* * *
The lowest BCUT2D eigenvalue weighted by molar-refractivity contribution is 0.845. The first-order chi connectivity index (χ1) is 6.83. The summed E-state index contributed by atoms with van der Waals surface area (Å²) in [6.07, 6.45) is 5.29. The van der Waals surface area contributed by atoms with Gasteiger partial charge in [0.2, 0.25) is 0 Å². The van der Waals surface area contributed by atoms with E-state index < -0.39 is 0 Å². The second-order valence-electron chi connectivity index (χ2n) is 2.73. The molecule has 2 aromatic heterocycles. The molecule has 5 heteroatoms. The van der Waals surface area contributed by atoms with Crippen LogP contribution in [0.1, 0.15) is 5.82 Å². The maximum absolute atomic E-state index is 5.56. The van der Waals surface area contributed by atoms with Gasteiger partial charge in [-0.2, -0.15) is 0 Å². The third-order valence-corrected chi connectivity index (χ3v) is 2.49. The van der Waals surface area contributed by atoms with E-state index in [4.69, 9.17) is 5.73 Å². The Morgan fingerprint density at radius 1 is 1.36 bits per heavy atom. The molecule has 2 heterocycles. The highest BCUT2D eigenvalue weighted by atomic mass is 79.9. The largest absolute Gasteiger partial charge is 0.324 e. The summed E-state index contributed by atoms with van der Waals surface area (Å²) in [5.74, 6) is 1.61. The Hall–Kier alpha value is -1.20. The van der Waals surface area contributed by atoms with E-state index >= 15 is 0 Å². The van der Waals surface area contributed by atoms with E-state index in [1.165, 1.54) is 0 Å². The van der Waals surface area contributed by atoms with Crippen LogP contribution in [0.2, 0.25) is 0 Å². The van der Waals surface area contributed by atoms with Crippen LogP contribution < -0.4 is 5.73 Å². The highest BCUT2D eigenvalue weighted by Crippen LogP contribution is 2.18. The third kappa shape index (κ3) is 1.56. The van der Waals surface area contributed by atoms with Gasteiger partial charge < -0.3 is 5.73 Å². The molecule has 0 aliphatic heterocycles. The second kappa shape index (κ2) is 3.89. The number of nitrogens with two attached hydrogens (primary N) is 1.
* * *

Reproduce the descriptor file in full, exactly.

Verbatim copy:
The lowest BCUT2D eigenvalue weighted by molar-refractivity contribution is 0.845. The first-order chi connectivity index (χ1) is 6.83. The summed E-state index contributed by atoms with van der Waals surface area (Å²) in [6.07, 6.45) is 5.29. The van der Waals surface area contributed by atoms with Gasteiger partial charge in [0.2, 0.25) is 0 Å². The van der Waals surface area contributed by atoms with E-state index < -0.39 is 0 Å². The second-order valence-electron chi connectivity index (χ2n) is 2.73. The molecule has 2 aromatic heterocycles. The molecule has 5 heteroatoms. The van der Waals surface area contributed by atoms with Crippen LogP contribution in [0.1, 0.15) is 5.82 Å². The maximum absolute atomic E-state index is 5.56. The van der Waals surface area contributed by atoms with Gasteiger partial charge in [-0.2, -0.15) is 0 Å². The third-order valence-corrected chi connectivity index (χ3v) is 2.49. The van der Waals surface area contributed by atoms with E-state index in [4.69, 9.17) is 5.73 Å². The Morgan fingerprint density at radius 1 is 1.36 bits per heavy atom. The molecule has 2 heterocycles. The highest BCUT2D eigenvalue weighted by atomic mass is 79.9. The largest absolute Gasteiger partial charge is 0.324 e. The summed E-state index contributed by atoms with van der Waals surface area (Å²) in [5.74, 6) is 1.61. The Hall–Kier alpha value is -1.20. The van der Waals surface area contributed by atoms with E-state index >= 15 is 0 Å². The van der Waals surface area contributed by atoms with E-state index in [1.165, 1.54) is 0 Å². The van der Waals surface area contributed by atoms with Crippen LogP contribution in [0.2, 0.25) is 0 Å². The van der Waals surface area contributed by atoms with Crippen LogP contribution < -0.4 is 5.73 Å². The highest BCUT2D eigenvalue weighted by Crippen LogP contribution is 2.18. The third kappa shape index (κ3) is 1.56. The van der Waals surface area contributed by atoms with Gasteiger partial charge < -0.3 is 5.73 Å². The molecule has 0 aliphatic heterocycles. The second kappa shape index (κ2) is 3.89. The number of nitrogens with two attached hydrogens (primary N) is 1.